Why do we organize global agricultural production in the ways we do? How does this impact the lives of those who grow and eat (and become) food? How are struggles to protect biodiversity connected to struggles for social justice? This paper uses feminist, queer, and critical race theory to investigate how we do agriculture, and the political implications therein. I explore how questions of gendered and racial violence, genocide, and colonial oppression, are implicated in our practices of plant breeding, the design of our food systems, and the meanings we lend to interspecies relationships.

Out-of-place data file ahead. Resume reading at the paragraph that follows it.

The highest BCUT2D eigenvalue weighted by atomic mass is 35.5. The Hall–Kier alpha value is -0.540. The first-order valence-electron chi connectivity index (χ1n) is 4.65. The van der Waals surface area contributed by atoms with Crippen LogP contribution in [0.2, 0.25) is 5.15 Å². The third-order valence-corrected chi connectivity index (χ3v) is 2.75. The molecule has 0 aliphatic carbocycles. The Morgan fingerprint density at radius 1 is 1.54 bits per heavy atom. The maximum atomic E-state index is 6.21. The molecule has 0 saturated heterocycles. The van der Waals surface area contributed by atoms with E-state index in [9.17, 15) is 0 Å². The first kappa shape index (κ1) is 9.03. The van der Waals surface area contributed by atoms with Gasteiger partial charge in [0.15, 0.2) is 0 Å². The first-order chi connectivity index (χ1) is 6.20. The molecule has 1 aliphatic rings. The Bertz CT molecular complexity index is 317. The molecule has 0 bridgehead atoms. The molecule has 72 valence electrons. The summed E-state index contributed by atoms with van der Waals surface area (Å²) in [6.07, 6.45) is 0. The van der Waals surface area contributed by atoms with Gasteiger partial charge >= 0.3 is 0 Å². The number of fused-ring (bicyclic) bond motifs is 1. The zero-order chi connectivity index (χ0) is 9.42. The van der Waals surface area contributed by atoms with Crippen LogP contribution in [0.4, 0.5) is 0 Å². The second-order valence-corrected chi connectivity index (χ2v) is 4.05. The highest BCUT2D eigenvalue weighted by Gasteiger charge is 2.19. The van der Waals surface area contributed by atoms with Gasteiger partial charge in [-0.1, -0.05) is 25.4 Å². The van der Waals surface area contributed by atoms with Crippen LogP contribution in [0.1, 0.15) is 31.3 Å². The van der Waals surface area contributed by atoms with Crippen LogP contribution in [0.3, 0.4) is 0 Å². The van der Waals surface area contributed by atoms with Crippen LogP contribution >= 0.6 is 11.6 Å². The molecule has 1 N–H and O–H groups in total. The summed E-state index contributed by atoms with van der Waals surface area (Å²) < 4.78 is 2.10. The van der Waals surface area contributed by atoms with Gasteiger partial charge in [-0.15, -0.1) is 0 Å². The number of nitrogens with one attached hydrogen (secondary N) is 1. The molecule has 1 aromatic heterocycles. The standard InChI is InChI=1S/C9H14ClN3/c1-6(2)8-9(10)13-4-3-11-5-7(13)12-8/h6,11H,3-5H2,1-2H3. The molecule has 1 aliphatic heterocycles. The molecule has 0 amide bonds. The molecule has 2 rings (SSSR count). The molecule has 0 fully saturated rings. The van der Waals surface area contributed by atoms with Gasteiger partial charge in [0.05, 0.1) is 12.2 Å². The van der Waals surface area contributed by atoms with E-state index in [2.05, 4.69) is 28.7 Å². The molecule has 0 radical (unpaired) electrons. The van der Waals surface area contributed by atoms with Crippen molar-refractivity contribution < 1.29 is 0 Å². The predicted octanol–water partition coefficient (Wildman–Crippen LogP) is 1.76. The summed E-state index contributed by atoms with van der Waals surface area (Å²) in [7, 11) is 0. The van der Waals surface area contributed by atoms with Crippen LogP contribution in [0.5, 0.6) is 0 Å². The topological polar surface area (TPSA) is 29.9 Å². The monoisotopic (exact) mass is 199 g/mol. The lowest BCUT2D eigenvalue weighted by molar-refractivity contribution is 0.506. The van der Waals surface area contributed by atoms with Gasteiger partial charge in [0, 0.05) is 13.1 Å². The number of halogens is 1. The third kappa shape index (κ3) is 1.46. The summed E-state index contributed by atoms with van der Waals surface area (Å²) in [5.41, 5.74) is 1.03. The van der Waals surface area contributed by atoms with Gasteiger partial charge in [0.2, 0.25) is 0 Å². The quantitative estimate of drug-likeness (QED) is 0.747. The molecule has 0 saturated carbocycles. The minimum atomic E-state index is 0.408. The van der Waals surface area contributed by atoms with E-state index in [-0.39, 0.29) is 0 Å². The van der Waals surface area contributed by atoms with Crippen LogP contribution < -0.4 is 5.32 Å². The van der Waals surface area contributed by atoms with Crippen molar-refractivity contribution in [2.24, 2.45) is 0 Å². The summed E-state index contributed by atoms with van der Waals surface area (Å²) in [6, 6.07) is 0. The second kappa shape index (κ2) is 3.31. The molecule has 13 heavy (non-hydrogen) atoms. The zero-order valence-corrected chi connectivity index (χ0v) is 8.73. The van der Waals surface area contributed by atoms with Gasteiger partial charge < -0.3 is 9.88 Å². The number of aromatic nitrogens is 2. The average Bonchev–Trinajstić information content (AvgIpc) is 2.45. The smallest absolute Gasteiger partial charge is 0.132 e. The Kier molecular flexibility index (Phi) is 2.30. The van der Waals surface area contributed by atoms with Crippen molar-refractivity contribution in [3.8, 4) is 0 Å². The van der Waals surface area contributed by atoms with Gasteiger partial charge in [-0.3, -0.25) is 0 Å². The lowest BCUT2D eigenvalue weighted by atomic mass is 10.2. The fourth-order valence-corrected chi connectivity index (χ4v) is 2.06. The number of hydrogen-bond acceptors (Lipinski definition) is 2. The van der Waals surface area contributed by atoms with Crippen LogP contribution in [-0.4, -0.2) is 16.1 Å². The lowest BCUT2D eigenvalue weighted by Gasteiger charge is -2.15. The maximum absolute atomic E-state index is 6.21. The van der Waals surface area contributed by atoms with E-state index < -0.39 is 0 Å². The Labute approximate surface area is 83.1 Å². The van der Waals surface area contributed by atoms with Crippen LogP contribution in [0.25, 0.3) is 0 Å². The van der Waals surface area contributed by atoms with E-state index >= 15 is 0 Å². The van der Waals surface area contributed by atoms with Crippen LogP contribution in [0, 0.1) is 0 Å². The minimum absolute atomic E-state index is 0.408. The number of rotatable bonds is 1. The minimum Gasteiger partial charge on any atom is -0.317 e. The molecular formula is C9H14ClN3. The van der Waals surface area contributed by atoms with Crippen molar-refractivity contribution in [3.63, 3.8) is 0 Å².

agriculture, food, social justice